Red Queen Hypothesis
Now, here, you see, it takes all the running you can do, to keep in the same place. ~ the Red Queen in Lewis Carroll’s novel Through the Looking-Glass (1871), explaining to Alice in Wonderland why she is exhausted from running, yet finds herself still under the tree where she started
In 1973, American evolutionary biologists Leigh Van Valen and Michael Rosenzweig independently concluded that organisms must constantly adapt to merely survive. Van Valen termed his hypothesis “Red Queen”; Rosenzweig called it a “Rat Race.” In the annals of popular science, Van Valen won, thanks to the charming literary allusion.
In Van Valen’s view of Nature, species continually evolve, but their fitness never increases because each adaptation is countered by adaptations by their competitors and enemies.
~ English evolutionary biologist Michael Brockhurst
Animal studies have shown statistically constant extinction rates between competing species that coevolve. From this, Van Valen proposed the Red Queen hypothesis to explain his hypothesized law of constant extinction: that the probability of population extinction remains constant.
Leigh Van Valen formulated the law of constant extinction after attempting to show that the probability of extinction increases with taxon age and finding instead that it does not. ~ Finnish evolutionary biologist Indre Zliobaite et al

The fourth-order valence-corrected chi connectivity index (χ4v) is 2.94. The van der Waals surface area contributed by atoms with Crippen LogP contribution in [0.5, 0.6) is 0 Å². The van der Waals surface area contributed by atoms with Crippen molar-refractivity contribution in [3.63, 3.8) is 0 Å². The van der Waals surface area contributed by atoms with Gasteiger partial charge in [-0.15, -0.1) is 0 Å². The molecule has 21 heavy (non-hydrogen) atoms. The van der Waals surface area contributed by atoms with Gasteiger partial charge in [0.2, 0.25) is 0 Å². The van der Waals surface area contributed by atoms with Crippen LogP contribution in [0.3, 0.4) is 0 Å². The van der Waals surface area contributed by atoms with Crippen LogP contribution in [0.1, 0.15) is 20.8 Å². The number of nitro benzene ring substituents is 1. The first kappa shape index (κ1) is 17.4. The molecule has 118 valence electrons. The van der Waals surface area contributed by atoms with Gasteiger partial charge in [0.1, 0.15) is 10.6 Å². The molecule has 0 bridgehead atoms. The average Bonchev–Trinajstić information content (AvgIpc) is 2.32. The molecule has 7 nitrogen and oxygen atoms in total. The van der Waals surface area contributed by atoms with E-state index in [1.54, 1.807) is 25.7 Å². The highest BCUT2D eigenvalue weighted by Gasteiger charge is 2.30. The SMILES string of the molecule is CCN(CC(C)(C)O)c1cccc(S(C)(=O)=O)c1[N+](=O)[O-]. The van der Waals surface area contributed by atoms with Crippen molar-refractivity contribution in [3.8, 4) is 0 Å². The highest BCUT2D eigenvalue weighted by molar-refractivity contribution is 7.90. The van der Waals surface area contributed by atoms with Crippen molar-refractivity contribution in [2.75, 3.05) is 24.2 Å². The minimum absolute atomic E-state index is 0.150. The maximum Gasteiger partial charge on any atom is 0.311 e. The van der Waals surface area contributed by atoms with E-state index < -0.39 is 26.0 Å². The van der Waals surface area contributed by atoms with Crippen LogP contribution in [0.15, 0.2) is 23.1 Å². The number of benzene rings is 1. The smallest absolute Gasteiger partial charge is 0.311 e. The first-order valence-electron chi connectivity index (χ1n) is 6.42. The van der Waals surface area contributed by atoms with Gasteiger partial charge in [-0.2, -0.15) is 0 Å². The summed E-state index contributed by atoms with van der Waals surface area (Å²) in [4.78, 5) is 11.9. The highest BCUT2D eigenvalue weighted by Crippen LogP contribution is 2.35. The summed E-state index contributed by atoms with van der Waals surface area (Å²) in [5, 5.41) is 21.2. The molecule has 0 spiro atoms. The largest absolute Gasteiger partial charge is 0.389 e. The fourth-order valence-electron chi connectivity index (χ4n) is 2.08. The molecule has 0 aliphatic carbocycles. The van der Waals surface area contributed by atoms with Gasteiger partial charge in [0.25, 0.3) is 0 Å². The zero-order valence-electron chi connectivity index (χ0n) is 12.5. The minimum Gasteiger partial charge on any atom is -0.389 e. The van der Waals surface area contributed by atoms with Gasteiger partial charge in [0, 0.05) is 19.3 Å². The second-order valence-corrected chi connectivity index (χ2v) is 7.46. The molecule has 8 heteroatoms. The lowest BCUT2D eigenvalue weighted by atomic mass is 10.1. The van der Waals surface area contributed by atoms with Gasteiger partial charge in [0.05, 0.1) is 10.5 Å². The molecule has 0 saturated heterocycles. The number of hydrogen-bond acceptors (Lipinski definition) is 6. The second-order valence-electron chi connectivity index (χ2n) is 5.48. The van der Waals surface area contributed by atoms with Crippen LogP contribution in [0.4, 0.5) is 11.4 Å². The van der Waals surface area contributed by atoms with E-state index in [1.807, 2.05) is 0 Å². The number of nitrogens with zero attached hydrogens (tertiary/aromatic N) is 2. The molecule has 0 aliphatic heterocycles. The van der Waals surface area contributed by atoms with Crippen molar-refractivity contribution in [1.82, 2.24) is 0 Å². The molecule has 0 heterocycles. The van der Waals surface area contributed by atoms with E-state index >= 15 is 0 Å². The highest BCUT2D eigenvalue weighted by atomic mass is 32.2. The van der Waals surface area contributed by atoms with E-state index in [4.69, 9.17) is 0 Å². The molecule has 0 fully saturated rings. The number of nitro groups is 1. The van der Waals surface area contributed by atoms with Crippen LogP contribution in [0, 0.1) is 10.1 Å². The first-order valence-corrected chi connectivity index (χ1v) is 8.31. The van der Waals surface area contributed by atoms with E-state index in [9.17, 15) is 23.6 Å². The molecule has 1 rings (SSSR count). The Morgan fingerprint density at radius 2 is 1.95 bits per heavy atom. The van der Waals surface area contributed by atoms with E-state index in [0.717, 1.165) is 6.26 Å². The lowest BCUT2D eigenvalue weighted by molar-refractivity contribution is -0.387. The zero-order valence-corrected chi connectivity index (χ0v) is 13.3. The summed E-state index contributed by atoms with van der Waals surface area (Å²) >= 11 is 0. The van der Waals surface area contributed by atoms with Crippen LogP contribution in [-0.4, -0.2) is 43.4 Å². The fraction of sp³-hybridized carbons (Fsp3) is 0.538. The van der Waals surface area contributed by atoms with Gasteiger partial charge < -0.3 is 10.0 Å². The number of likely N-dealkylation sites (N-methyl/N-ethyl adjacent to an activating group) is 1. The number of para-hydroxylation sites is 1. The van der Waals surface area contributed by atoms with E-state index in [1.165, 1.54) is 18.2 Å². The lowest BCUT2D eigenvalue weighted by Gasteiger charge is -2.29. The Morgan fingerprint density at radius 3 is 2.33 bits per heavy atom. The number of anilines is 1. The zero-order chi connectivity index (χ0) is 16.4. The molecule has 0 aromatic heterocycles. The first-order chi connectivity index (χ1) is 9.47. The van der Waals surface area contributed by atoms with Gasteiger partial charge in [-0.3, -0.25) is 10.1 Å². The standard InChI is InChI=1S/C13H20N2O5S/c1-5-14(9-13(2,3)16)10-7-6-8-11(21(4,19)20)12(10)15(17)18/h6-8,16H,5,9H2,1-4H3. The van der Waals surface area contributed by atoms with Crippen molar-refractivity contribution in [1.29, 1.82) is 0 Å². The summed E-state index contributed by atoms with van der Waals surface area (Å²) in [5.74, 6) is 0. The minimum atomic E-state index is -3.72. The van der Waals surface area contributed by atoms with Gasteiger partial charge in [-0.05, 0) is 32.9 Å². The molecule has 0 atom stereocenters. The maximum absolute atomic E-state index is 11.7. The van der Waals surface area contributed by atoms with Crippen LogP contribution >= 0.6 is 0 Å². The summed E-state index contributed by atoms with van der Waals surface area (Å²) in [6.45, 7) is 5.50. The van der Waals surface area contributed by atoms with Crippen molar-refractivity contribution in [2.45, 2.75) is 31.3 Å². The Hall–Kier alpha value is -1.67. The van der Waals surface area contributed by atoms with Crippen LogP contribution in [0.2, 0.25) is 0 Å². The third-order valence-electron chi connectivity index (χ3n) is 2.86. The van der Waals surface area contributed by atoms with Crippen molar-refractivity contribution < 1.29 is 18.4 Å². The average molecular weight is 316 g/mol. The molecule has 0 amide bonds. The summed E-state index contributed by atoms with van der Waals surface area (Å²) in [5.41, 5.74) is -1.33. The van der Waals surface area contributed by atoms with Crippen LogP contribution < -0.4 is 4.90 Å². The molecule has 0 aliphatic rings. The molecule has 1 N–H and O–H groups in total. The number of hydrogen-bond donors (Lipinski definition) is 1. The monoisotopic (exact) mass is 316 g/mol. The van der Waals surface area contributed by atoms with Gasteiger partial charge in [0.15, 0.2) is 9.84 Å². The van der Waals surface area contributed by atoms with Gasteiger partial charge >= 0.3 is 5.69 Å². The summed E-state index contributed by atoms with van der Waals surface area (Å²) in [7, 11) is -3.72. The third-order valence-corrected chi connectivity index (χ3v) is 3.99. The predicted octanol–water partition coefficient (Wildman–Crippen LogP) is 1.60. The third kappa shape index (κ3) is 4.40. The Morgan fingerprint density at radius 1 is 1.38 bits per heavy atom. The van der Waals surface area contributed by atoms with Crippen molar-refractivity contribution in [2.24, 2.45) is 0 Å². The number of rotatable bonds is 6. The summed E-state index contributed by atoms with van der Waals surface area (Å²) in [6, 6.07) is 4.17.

Other evolutionary biologists have invoked the Red Queen hypothesis to explain the advantage of sexual reproduction, in offering variability and faster adaptive response compared to more economical and efficient asexual reproduction. The Red Queen hypothesis has also been applied to host-parasite coevolution, and to explain aging as evolutionarily advantageous.
From the time a species originates to its demise, its evolutionary success may be measured in several ways, such as the extent of its geographical range. Such metrics often form a bell curve, with a rise toward a central peak, followed by a decline to extinction. This pattern has been repeatedly observed. 2 primary drivers are involved: biotic competition and abiotic environmental factors.
Evolutionary innovation is influenced by intrinsic factors – the less-predictable origin of the ‘right’ variants at the right time, able to exploit either existing or new resources. ~ American paleobiologist Charles Marshall
Neither competition nor environmental change correlates well with the rates at which species arise. But, once expansion starts, the rate at which genera reach their peak in the fossil record strongly correlates with biotic competition intensity. The rise of large mammals was suppressed by dominant dinosaurs, for instance.
The probability of when a genus might reach its evolutionary peak is not related to how long it has been around. But, for large mammal herbivores at least, demise violates the law of constant extinction: the probability of extinction rises over time. (One known exception: the North American mammalian fossil record from the Cenozoic era fits the law of constant extinction with remarkable fidelity.)
Biotic drivers of evolution pertain mainly to the peak of taxon expansion, whereas abiotic drivers mainly apply to taxon extinction. At the end of its history, when a taxon is already rare, its final extinction is more likely to be a consequence of environmental change. In this light, the law of constant extinction might be usefully reformulated as the law of constant peaking. ~ Indre Zliobaite et al
The population dynamics behind evolutionary peaking and extinction resemble a gyre obeying self-organized criticality.